Sexual homicides are difficult to solve as they often appear to be random and motiveless. To help police investigations in apprehending criminals, the present study aimed to classify different types of sexual homicide offenders based on crime-scene behavior. Using the multidimensional methodology of Smallest Space Analysis, the present study showed that sexual homicide crime-scene actions could be differentiated in terms of expressive and instrumental aggression: the expressive theme consisted of violent behaviors centering on hurting the victim, whereas the instrumental theme consisted of behaviors focusing on the benefits the victim provided for the offender. For a more comprehensive examination of the results, crime-scene actions were placed into five behavioral categories: sexual, wounding, planning/control, disposal, and weapon behaviors. Further exploration using the Multidimensional Scalogram Analysis showed that three of these categories, sexual, planning/control, and disposal, were most effective for differentiating sexual homicides.
This study aims at comparing the parent, teacher and friend representation of general teenagers with that of delinquent juveniles. 292 students (148 male students and 144 female students) and 337 delinquent juveniles (274 males and 63 females) in correctional facilities were interviewed. As for delinquent juveniles, the friend representation was the highest, while the teacher representation was the lowest. The gap between the friend representation and the parent representation of delinquent juveniles was very significant. In contrast, the gap between the friend representation and the parent representation of general teenagers was less significant than that of delinquent juveniles. The analysis on the difference in personal representation between general teenagers and delinquent juveniles showed that the parent representation of general teenagers was significantly higher than that of delinquent juveniles, and the friend representation of delinquent juveniles was significantly higher than that of general teenagers. General teenagers showed significantly higher representation on homosexual parents than hetrosexual parents, while delinquent juveniles showed significantly higher representation on hetrosexual parents than homosexual parents. The results imply interpersonal representation is related to the crimes of teenagers.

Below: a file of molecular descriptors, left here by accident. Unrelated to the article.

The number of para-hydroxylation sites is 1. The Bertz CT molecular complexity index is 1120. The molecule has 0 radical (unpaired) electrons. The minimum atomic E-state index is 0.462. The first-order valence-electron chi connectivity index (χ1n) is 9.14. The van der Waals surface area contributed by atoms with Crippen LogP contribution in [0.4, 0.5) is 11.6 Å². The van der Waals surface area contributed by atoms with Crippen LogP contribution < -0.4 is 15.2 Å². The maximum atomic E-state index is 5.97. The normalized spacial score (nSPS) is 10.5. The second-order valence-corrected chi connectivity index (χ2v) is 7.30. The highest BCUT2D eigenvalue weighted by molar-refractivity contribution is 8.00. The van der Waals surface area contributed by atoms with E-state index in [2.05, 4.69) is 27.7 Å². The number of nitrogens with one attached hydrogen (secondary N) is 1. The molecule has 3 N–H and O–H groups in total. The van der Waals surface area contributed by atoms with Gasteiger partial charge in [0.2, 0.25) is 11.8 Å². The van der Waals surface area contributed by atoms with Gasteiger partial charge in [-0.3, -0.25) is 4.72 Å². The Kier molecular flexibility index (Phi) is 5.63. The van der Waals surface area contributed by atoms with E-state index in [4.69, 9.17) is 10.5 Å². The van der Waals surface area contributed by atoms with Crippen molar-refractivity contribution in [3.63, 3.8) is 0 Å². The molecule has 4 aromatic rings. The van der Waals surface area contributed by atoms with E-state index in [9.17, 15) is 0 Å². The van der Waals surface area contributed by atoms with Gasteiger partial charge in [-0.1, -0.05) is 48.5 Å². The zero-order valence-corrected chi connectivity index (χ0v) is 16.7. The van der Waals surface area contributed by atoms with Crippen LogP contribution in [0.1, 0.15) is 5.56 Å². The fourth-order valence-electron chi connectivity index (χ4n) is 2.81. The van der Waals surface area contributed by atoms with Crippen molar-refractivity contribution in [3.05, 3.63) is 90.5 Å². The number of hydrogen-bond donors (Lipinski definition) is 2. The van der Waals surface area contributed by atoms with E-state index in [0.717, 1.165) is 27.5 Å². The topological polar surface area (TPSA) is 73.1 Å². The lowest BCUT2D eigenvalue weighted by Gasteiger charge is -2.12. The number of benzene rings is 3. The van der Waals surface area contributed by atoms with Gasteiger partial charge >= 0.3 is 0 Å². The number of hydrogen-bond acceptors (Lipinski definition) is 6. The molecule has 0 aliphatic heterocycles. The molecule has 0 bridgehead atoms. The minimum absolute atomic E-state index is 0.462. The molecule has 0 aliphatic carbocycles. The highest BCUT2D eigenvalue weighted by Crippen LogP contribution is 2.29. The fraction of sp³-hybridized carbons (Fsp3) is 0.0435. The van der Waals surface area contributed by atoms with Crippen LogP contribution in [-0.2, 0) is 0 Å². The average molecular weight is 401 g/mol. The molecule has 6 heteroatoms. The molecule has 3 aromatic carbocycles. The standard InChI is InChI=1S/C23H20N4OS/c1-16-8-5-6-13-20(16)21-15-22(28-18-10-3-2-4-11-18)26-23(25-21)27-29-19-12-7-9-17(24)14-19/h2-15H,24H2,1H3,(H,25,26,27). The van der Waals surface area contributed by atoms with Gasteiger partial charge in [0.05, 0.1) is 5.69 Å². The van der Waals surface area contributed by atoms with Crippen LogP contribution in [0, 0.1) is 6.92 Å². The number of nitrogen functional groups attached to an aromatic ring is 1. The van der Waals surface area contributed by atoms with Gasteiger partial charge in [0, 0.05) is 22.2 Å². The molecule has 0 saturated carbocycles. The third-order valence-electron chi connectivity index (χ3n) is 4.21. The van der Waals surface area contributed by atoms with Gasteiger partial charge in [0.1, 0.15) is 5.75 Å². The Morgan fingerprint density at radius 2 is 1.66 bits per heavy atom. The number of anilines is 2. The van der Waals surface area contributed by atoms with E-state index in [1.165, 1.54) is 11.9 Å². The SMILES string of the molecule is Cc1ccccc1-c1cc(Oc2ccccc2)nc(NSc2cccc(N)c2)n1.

Psychopathy is known to have a better discriminating capability than any other factors in predicting recidivism. In Western society including Canada, Britain, and the U.S., the meta-analysis of PCL-R, an assessment tool, has been known to have more excellence than any other criminal records, demographic variables or environmental factors, and presents even more excellence than subordinate criteria of MMPI, a self-report test in numerous studies. This study analyzed predicting capability of recidivism through PCL-R scores collected from 82 inmates in prisons in Korea, and 31 offenders on probation under intensive supervision in order to confirm the recidivism prediction capability of PCL-R in Korean offender population. As a result, PCL-R which was developed in the North America still predicts recidivism even of criminals in Korea. This fact suggests that PCL-R will be used very usefully within Korean justice system in which risk assessment issues are not dealt with importance.